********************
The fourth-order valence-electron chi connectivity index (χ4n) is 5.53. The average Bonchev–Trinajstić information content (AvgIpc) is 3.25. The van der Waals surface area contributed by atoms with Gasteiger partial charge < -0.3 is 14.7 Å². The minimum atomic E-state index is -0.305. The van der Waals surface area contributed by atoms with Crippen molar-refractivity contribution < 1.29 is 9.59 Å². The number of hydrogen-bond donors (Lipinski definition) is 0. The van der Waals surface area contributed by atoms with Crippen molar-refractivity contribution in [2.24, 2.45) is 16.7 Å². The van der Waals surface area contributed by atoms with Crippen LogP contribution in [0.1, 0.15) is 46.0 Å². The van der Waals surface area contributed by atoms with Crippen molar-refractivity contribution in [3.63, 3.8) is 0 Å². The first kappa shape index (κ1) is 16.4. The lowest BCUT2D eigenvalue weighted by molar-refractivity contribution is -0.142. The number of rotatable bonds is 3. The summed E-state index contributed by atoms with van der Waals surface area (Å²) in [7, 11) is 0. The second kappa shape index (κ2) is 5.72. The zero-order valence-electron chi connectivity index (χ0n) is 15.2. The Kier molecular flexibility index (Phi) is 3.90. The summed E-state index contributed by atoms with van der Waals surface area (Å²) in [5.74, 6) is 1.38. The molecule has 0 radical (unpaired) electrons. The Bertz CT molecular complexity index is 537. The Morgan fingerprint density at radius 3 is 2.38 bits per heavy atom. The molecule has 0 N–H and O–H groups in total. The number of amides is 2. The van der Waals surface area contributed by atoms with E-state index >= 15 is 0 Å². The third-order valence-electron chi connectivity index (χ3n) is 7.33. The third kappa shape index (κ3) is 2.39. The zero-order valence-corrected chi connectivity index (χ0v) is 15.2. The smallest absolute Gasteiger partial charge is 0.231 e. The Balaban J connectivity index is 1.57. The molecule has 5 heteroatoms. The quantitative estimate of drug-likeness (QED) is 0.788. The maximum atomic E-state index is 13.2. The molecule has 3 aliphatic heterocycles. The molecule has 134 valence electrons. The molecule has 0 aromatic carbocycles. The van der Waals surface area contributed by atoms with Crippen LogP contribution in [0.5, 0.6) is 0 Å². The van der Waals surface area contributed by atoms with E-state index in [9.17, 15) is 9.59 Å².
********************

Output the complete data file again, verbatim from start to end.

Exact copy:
The fourth-order valence-electron chi connectivity index (χ4n) is 5.53. The average Bonchev–Trinajstić information content (AvgIpc) is 3.25. The van der Waals surface area contributed by atoms with Gasteiger partial charge < -0.3 is 14.7 Å². The minimum atomic E-state index is -0.305. The van der Waals surface area contributed by atoms with Crippen molar-refractivity contribution < 1.29 is 9.59 Å². The number of hydrogen-bond donors (Lipinski definition) is 0. The van der Waals surface area contributed by atoms with Crippen molar-refractivity contribution in [2.24, 2.45) is 16.7 Å². The van der Waals surface area contributed by atoms with Crippen LogP contribution in [0.1, 0.15) is 46.0 Å². The van der Waals surface area contributed by atoms with Crippen molar-refractivity contribution in [3.63, 3.8) is 0 Å². The first kappa shape index (κ1) is 16.4. The lowest BCUT2D eigenvalue weighted by molar-refractivity contribution is -0.142. The number of rotatable bonds is 3. The summed E-state index contributed by atoms with van der Waals surface area (Å²) in [7, 11) is 0. The second kappa shape index (κ2) is 5.72. The zero-order valence-electron chi connectivity index (χ0n) is 15.2. The Kier molecular flexibility index (Phi) is 3.90. The summed E-state index contributed by atoms with van der Waals surface area (Å²) in [5.74, 6) is 1.38. The molecule has 0 radical (unpaired) electrons. The Bertz CT molecular complexity index is 537. The Morgan fingerprint density at radius 3 is 2.38 bits per heavy atom. The molecule has 0 N–H and O–H groups in total. The number of amides is 2. The van der Waals surface area contributed by atoms with E-state index >= 15 is 0 Å². The third-order valence-electron chi connectivity index (χ3n) is 7.33. The third kappa shape index (κ3) is 2.39. The zero-order valence-corrected chi connectivity index (χ0v) is 15.2. The smallest absolute Gasteiger partial charge is 0.231 e. The Balaban J connectivity index is 1.57. The molecule has 5 heteroatoms. The quantitative estimate of drug-likeness (QED) is 0.788. The maximum atomic E-state index is 13.2. The molecule has 3 aliphatic heterocycles. The molecule has 134 valence electrons. The molecule has 0 aromatic carbocycles. The van der Waals surface area contributed by atoms with Crippen LogP contribution in [0.5, 0.6) is 0 Å². The van der Waals surface area contributed by atoms with E-state index in [9.17, 15) is 9.59 Å².